Food preparation and handling can also be a source of worker exposure to high molecular weight allergens derived from a variety of botanical, animal, or seafood sources. Personal exposure to high molecular weight allergens during preparative stages can result in allergic sensitization and occupational asthma. Although broadly characterized in European studies, these scenarios are an emerging issue within the United States especially due to the rapid growth of the food preparation and meal delivery industries [Bauer et al. 2017, Cartier 2010, Desjardins et al. 1995, Lopata and Jeebhay 2013, Zuskin et al. 1992, Green et al. 2011].

Moisture damage within the built environment continues to be a public health burden in the United States and has resulted in community and worker concern regarding personal exposures to microorganisms including fungi and fungal associated byproducts. Dampness and fungal contamination are commonly identified within US schools [Sahakian 2008, GAO 1990]; however little is known about the effects of reduced indoor air quality on teachers’ health. Recent studies have identified that the teachers work environment can be the source of a range of adverse respiratory health effects including self-reported sinus problems, headache, allergies/nasal congestion, and throat irritation.

Workers in repair and maintenance (such as automotive technicians) and personal services (such as hair dressers and nail technicians) are also exposed to an array of industrial chemicals including heavy metals contained in break fluids, degreasers, detergents, lubricants, metal cleaners, paints, fuel, solvents, etc. [International Labour Organization 2000]. In these fields, there is an increased prevalence of potential skin hazards of 52.4% and 51.5%, respectively, compared to 20.5% in all industries [NIOSH 2010].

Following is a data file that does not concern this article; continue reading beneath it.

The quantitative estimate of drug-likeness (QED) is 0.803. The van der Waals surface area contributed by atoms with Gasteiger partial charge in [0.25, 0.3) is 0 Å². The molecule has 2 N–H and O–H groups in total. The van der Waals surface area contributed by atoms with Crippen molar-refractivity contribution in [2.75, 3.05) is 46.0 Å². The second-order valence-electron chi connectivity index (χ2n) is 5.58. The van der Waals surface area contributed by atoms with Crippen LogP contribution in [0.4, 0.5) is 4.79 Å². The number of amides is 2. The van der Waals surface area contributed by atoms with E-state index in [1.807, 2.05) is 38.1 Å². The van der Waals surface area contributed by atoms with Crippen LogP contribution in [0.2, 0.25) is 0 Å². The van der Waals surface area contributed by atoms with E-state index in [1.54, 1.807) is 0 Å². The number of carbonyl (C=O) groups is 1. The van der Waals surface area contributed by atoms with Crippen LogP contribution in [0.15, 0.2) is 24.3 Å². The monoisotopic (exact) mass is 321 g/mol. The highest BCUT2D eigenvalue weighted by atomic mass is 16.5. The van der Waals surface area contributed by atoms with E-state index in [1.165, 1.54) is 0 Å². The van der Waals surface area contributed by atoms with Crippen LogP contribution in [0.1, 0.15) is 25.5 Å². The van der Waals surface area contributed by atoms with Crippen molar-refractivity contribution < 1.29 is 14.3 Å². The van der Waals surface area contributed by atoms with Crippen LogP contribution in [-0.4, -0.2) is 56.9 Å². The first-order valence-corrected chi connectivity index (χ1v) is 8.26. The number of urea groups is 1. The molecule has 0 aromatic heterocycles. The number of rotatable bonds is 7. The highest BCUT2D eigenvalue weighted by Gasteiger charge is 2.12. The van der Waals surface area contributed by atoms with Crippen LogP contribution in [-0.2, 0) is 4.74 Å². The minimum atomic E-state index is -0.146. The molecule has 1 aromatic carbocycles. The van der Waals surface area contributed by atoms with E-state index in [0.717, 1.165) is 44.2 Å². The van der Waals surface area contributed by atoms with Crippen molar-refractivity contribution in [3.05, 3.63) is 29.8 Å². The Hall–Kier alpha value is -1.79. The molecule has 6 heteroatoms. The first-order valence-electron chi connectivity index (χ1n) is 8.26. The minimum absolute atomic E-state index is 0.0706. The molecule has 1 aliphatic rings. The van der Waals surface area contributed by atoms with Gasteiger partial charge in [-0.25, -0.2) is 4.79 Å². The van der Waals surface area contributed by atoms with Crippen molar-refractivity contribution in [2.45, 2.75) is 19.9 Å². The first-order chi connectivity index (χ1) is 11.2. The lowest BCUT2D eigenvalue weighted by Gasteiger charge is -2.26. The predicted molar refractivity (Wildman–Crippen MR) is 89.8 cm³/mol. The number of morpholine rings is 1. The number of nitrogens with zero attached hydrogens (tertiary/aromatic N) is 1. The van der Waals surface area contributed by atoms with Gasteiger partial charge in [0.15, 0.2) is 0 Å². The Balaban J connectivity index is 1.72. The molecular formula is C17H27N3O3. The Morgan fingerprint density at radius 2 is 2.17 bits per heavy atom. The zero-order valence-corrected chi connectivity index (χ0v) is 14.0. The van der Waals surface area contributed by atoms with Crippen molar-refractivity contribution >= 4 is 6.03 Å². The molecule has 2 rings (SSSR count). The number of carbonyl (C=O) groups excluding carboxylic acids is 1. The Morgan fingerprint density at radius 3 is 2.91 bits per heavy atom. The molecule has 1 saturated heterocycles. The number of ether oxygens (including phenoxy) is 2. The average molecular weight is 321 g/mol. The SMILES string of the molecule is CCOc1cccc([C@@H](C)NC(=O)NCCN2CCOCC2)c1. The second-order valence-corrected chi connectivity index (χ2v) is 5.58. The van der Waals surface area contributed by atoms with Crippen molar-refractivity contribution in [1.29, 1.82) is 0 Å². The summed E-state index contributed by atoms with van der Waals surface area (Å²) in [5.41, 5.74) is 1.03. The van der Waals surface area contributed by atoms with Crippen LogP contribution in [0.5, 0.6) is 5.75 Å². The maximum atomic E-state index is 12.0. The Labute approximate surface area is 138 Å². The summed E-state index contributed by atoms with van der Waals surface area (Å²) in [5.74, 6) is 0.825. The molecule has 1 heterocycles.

Need

Hazards for Services workers include pesticides, cleaning compounds, microbial agents, high molecular weight allergens and other secondary metabolites, solvents, and degreasing agents. Studies evaluating the immunological hazards from exposure to many of these agents are needed. Indoor dust including bacteria and fungi as well as high molecular weight allergens (dust mite and pets) and chemical irritants have been associated with many symptoms but there continues to be a lack of understanding of the immunological mechanisms and the diversity of microorganisms and other chemical exposures that contribute to these health effects [Kielb et al. 2015]. Considering that the service sector employs over 70 million workers, research on work-related immune diseases is needed.

Bauer A, Geier J, Elsner P [2002] Type IV allergy in the food processing industry: sensitization profiles in bakers, cooks and butchers. Contact Dermatitis 46(4):228-235.

BLS [2017] Personal and Laundry Services: NAICS 812. Washington, D.C.: U.S. Department of Labor, Bureau of Labor Statistics, https://www.bls.gov/iag/tgs/iag812.htmExternal.

Cartier A [2010]. The role of inhalant food allergens in occupational asthma. Curr Allergy Asthma Rep 10(5):349-356.